10) Bake in preheated oven for 45 minutes at the recommended temperature for the brand of clay you are using. If you have more than one brand, go with the higher temperature. Drop a scrap of aluminum foil - shiney side UP - on top of the clay, covering it completely - to prevent any scorching.
Following is a fun project demonstrating one of the many ways you can use a home made stamp.
== Project Instructions ==
Choose two or more colors of clay. Use enough so each color will cover the size of your stamp.
2) Roll out a sheet of clay for each color approximately the same size and shape. If you are using a pasta machine, use the largest setting you have. If you are rolling manually, use guides to roll each sheet about 1/8 inch (3.175mm)
3) For two colors stack the sheets and roll the two of them together through the pasta machine without changing the setting. If you are rolling manually, flatten them to about 1/8 inch (3.175mm) thick. If you have more than two colors, stack all the colors and roll them like the two-color sheet.
4) Cut the combined sheet in half. Stack one half on top of the other so you have doubled your stack and roll them together through the pasta machine without changing the setting.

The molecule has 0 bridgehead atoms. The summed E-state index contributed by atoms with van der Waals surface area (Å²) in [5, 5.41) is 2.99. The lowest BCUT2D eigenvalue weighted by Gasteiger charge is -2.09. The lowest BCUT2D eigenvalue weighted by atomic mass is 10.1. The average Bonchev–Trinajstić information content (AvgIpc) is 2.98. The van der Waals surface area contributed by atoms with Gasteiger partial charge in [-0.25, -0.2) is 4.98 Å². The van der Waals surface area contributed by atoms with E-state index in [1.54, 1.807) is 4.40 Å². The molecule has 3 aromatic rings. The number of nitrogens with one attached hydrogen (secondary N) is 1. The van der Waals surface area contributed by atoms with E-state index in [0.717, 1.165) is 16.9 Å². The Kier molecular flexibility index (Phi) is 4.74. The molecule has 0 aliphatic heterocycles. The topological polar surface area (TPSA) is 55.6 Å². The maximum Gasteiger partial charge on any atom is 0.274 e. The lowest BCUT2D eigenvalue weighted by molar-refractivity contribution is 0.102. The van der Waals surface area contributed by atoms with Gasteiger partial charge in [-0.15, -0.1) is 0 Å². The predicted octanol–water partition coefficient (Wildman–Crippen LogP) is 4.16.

5) Repeat Step 4) as many times as you wish or just cut the stack in half. Stack the two halves and press with your hand to make sure both combined sheets are stuck together well.
6) Pick up your pounce (if you don't have one, a make up brush or paint brush dipped into cornstarch works just fine) and dust the surface of the clay. Blow off any excess. OR you can dip your toothbrush into some water and scrub the surface of the stamp with it.
7) Press your baked stamp into the surface of the clay firmly. Don't be afraid to lean into it. I stand up and push hard. You want the deepest impression you can get. You can stop at just the one stamp or - like I did - stamp randomly all over the stack. As an alternative, you can place the stamp on the table and press the clay to the stamp that way. Again, don't be gentle. My preference is to press the stamp to the clay so the back of the piece stays nice and flat.